Cloud SLAs: How They've Changed and Why You Need Them

Cloud SLAs are evolving, making it potentially easier to identify points of differentiation between service providers.
Fusion Marketing Communication's picture

Service level agreements have long been part of the cloud landscape. However, maturation in the cloud sector has fueled an increased emphasis on how service providers differentiate from each other, creating a situation in which SLAs are more important than ever.

In the early days of cloud computing, SLA advice was often as simple as making sure your organization was covered in the event of downtime and identifying precisely who owns data housed in the cloud. In fact, ZDNet reported that only one-third of cloud providers offering Software-as-a-Service solutions employed SLAs just five years ago. This is no longer the case, with SLAs taking on a larger role in cloud services agreements. With this in mind, organizations must consider how SLAs have evolved and how to get the most value out of the service contract.

What Should SLAs Accomplish?

At its simplest, SLAs serve as agreements dictating the availability, performance, and security of a cloud service. As such, they should create parameters for expected levels of performance and identify the repercussions if either the service provider or client is unable to keep up its end of the agreement.

The concept is simple, but ZDNet explained that SLA negotiation often becomes incredibly complex because IT departments typically cannot count contract administration as one of their core competencies. IT teams have historically been asked to provide services, not broker them, and as a result, are left in a situation where they can be caught off guard by complex SLAs. A few key issues IT teams should keep in mind when it comes to today's cloud SLAs, according to ZDNet, include:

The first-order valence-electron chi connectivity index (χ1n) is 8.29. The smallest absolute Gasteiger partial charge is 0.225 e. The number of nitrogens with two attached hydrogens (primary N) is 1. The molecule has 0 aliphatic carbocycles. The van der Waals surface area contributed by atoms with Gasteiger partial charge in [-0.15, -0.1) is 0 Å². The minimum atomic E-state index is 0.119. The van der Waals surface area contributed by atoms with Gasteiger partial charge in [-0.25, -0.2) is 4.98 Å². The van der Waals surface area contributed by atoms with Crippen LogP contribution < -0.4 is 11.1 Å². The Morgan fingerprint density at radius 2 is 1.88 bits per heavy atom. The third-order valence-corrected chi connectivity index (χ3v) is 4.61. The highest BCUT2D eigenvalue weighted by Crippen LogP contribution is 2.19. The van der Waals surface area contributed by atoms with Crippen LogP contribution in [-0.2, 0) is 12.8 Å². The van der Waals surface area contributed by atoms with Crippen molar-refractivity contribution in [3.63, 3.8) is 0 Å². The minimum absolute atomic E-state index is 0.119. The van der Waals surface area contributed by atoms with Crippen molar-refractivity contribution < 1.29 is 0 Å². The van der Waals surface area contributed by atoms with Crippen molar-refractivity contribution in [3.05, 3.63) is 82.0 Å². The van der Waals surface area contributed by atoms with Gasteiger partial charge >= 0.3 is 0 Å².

• Vendors are typically willing to negotiate, within reason, so don't be afraid to ask for contractual tweaks based on your business needs.
  • IT teams should identify what is not covered in the SLA. Disaster recovery testing and stability with how the account is managed, for example, are often not formally addressed in contracts.
  • Organizations should maintain SLAs, a process that includes simple issues, such as not losing the contract, to more nuanced factors, including regular assessments to make sure vendors are in compliance.

With these core elements of what SLAs do and how organizations should manage them, the question remains: What should businesses look for in today's SLAs?

Key Attributes of Cloud SLAs

A good SLA will provide clear, measurable definitions of service levels. For example, uptime guarantees and what the consequences of outages exceeding those promises are a common part of SLAs. CIO magazine identified a few key components of today's cloud SLAs, and they include:

  • The rate at which defects in services and systems can be tolerated.
  • The security and regulatory capabilities offered by the service provider.
  • The business goals and key performance indicators the vendor is expected to support.
  • The quality expectations for technical and engineering services in the partnership.

As these modern cloud SLAs introduce somewhat abstract ideas, such as business goals, into the contract, it is vital to ensure that the actual contract language incorporates measurable parameters. At Fusion, we've built out our cloud SLAs around documented, aggressive SLA standards that we pass on to our customers, allowing for a strong relationship and a secure, high-performing cloud ecosystem.